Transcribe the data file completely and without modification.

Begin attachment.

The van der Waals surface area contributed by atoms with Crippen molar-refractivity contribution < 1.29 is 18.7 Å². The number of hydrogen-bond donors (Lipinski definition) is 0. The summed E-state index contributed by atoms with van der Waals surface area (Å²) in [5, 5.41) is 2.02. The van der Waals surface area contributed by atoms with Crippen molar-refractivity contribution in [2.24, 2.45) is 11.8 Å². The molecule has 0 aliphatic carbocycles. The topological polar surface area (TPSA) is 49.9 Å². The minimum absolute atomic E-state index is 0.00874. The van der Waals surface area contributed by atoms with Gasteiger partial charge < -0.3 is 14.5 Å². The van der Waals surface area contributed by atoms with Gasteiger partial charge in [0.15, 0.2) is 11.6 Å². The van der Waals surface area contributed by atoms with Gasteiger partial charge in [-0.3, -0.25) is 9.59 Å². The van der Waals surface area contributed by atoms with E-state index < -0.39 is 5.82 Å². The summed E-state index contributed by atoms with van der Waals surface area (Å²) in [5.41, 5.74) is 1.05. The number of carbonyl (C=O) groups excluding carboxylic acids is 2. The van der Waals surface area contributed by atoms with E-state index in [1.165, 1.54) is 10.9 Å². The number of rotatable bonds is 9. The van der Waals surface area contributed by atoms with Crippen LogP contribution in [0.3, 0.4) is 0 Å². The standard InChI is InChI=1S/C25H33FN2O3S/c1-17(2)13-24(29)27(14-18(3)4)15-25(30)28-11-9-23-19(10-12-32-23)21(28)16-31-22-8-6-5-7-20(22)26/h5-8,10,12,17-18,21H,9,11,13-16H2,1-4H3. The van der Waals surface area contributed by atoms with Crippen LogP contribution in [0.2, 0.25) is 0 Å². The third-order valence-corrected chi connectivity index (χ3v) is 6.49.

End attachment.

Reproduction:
The van der Waals surface area contributed by atoms with Crippen molar-refractivity contribution < 1.29 is 18.7 Å². The number of hydrogen-bond donors (Lipinski definition) is 0. The summed E-state index contributed by atoms with van der Waals surface area (Å²) in [5, 5.41) is 2.02. The van der Waals surface area contributed by atoms with Crippen molar-refractivity contribution in [2.24, 2.45) is 11.8 Å². The molecule has 0 aliphatic carbocycles. The topological polar surface area (TPSA) is 49.9 Å². The minimum absolute atomic E-state index is 0.00874. The van der Waals surface area contributed by atoms with Gasteiger partial charge < -0.3 is 14.5 Å². The van der Waals surface area contributed by atoms with Gasteiger partial charge in [0.15, 0.2) is 11.6 Å². The van der Waals surface area contributed by atoms with Gasteiger partial charge in [-0.3, -0.25) is 9.59 Å². The van der Waals surface area contributed by atoms with E-state index < -0.39 is 5.82 Å². The summed E-state index contributed by atoms with van der Waals surface area (Å²) in [5.41, 5.74) is 1.05. The number of carbonyl (C=O) groups excluding carboxylic acids is 2. The van der Waals surface area contributed by atoms with E-state index in [1.165, 1.54) is 10.9 Å². The number of rotatable bonds is 9. The van der Waals surface area contributed by atoms with Crippen LogP contribution in [0.3, 0.4) is 0 Å². The standard InChI is InChI=1S/C25H33FN2O3S/c1-17(2)13-24(29)27(14-18(3)4)15-25(30)28-11-9-23-19(10-12-32-23)21(28)16-31-22-8-6-5-7-20(22)26/h5-8,10,12,17-18,21H,9,11,13-16H2,1-4H3. The van der Waals surface area contributed by atoms with Crippen LogP contribution in [0.2, 0.25) is 0 Å². The third-order valence-corrected chi connectivity index (χ3v) is 6.49.